Photography/ Simon Young
Seeking success in the upcoming Mt Albert by-election, Labour’s Jacinda Ardern mulls Trump, trade-offs and the Left’s future.
FINLAY MACDONALD You’ve been out door-knocking, how is that going?
JACINDA ARDERN I was hoping most people would know about the by-election, and so far most people do, which is a great start.
You’re safe on the list, why do you want an electorate seat?
It is important for me to have a local base. I’ve really strived to build that, because I know that half the joy that I get from my job is from helping individual people. And you do have a bit more of a mandate. You can stand up and say, ‘I represent this group of people.’ That’s something that I want to be able to do.
Have you detected common themes out there on the doorsteps?
Yes – housing. Given that Mount Albert is the seventh least affordable area in the country, that’s not surprising. It’s not just house prices, it’s rents as well.
So Mount Albert is going the way of your previous stomping ground, Auckland Central, which turned from red to blue as it got wealthier. Do you see the same thing happening here?
Well, I don’t think I’d say what happened in Auckland Central was a straight switch from being red to blue…
What would you say?
Well, I guess when you look at the numbers the party vote of Labour and Green is a significant chunk, and it’s also the most marginal seat in the country at a time when the National candidates across the country were doing very well. Labour halved the margin of the incumbent National MP, so I would say it will be a swing seat. So I’m always loath to just look at the demographic of a seat and say, ‘Well that’s blue and that’s red’ – yes, it’s been an indicator in the past, but that can change. My approach is simply to say, every seat can be won with hard work. Now that’s not always going to be true, but if you take that approach, I think that shapes the way you campaign.
You said recently, “One thing that will make a big difference to Labour is people no longer tolerating National.” That’s taking an awful long time to happen, though, isn’t it?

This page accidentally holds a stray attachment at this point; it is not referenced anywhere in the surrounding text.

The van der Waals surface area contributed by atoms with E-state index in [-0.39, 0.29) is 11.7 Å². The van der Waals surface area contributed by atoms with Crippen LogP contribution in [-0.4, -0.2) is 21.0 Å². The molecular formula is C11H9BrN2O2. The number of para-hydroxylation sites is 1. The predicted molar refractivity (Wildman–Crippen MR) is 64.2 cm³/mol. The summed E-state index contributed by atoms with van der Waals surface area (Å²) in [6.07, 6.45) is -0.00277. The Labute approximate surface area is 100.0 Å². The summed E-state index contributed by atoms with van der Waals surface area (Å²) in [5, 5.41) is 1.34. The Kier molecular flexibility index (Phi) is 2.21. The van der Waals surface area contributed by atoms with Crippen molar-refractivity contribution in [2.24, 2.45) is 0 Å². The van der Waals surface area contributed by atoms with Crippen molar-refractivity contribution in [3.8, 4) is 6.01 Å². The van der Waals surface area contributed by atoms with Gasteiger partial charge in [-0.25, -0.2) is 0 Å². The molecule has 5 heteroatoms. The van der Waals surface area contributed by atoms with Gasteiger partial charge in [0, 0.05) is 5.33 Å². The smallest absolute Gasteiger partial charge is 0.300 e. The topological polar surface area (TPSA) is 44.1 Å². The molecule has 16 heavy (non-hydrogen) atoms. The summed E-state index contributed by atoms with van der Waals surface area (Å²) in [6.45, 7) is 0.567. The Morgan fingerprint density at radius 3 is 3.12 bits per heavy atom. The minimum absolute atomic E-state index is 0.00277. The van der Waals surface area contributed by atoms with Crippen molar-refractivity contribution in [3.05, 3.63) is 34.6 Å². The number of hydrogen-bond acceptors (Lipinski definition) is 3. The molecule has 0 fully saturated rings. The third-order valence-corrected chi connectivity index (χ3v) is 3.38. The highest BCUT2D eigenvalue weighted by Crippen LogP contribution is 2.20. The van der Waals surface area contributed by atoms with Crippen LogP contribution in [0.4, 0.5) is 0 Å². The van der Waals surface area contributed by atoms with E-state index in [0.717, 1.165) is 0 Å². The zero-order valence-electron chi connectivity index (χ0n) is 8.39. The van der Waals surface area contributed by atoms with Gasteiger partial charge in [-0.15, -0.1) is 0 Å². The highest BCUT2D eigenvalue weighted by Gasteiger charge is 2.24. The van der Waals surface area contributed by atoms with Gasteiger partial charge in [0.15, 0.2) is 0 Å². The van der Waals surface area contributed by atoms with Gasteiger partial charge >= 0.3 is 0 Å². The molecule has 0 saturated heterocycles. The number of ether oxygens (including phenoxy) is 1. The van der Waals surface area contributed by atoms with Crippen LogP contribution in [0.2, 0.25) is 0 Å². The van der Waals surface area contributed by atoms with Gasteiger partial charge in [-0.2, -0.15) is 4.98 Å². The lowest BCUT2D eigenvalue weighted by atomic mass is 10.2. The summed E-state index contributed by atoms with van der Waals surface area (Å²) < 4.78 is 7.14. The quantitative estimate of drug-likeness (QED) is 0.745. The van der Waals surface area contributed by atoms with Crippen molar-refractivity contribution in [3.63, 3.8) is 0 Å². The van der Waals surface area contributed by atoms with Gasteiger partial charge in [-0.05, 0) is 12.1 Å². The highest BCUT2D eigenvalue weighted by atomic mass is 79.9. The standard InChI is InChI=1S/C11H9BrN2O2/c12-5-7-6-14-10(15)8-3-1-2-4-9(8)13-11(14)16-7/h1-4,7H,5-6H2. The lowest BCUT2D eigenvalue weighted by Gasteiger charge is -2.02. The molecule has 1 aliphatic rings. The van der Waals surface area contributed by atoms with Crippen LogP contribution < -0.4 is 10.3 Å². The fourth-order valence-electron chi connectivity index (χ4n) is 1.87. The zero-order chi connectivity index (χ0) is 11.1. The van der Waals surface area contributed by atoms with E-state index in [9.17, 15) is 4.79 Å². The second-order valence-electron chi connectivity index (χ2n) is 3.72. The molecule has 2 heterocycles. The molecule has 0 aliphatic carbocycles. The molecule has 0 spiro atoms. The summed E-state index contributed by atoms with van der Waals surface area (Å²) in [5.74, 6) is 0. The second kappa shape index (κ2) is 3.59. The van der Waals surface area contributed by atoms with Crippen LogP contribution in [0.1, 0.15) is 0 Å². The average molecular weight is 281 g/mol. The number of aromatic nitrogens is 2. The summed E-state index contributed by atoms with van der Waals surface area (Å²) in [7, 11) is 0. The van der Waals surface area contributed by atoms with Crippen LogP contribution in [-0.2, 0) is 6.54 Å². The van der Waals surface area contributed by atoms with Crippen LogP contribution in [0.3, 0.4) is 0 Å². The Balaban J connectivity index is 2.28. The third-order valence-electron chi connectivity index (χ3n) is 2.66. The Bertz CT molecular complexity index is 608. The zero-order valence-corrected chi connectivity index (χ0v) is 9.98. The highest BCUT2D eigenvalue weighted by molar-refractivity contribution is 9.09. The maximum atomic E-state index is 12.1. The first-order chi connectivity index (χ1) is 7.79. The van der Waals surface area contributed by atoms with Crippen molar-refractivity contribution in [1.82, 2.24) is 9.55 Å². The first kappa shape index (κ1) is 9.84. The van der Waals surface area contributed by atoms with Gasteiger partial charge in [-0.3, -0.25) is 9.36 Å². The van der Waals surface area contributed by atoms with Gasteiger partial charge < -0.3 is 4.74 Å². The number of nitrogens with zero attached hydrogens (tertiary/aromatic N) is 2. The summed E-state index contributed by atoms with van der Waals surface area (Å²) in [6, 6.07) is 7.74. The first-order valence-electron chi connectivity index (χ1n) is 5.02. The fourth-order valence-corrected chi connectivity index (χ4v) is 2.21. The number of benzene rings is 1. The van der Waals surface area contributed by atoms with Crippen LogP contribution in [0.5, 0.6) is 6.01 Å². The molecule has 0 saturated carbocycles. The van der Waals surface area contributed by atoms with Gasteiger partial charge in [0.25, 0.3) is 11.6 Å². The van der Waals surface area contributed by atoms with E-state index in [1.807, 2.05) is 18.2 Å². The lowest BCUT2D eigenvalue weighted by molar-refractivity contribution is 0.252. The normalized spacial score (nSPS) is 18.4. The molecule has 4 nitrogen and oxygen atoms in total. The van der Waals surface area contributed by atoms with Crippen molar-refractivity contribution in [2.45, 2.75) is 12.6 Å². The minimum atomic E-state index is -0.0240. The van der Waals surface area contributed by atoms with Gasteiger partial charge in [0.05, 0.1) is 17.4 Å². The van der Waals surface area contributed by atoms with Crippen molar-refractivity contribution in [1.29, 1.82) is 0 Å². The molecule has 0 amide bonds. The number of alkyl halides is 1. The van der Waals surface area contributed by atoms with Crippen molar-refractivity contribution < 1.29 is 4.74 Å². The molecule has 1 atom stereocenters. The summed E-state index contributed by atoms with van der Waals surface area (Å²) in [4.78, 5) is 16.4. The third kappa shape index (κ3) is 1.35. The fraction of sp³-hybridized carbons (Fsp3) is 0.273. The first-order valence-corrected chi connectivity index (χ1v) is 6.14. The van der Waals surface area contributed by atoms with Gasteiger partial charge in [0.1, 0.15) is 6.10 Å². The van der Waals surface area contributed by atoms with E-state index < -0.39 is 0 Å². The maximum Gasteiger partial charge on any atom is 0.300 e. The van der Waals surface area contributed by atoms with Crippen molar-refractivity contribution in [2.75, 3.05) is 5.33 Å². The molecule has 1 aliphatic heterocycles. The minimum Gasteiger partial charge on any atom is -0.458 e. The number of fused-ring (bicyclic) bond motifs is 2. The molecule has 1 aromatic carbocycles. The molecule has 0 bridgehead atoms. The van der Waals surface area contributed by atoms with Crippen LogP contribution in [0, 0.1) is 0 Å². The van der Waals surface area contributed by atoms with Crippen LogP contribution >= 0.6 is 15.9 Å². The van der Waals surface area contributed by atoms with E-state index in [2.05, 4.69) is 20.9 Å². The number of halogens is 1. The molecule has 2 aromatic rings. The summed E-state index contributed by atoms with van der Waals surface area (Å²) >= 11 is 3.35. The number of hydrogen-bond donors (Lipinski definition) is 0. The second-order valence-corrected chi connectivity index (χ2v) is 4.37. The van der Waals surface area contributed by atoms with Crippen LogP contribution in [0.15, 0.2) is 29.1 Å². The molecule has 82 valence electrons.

Well, reflecting on international politics at the moment, I think we’re seeing a stark example of what a strident, adversarial, divisive personality in politics looks like, and what it can do to a voter and a society. So here, I think what we had an example of was some really good political strategy: policies that, while in opposition, the National Party said they didn’t want to continue or support, [but] they tolerated because they saw them as being popular. For us, they were about values, making education accessible, making sure that families were well supported – they were values policies for us. For National they were trade-offs, but it was a clever thing to do.
The danger then is that you start playing the same game of trade-offs and calculated popularity.
We’re in an age of personality politics. The number of times I hear a judgement based on whether someone likes a person or not, before I hear a discussion around the ideas they’re proposing, is high. What do you think?
I think people really do vote from emotion and tribal instinct more than reason and fact-based argument. So in some ways having detailed policies and manifestos is analogous to the tree falling in a forest – if no one hears it, did it make a sound? It could be disheartening.
Absolutely. You have to have developed evidence-based policies. And that takes a lot of time. I know that’s not necessarily going to sway someone, it is more how you make them feel about it. So trying to bring the two together, having done the work and communicated its importance, that’s the challenge of modern politics, I think.
You touched on Donald Trump just then; arguably he has answered that challenge in the opposite way – lies, bluster, emotion, speaking past the media to his base.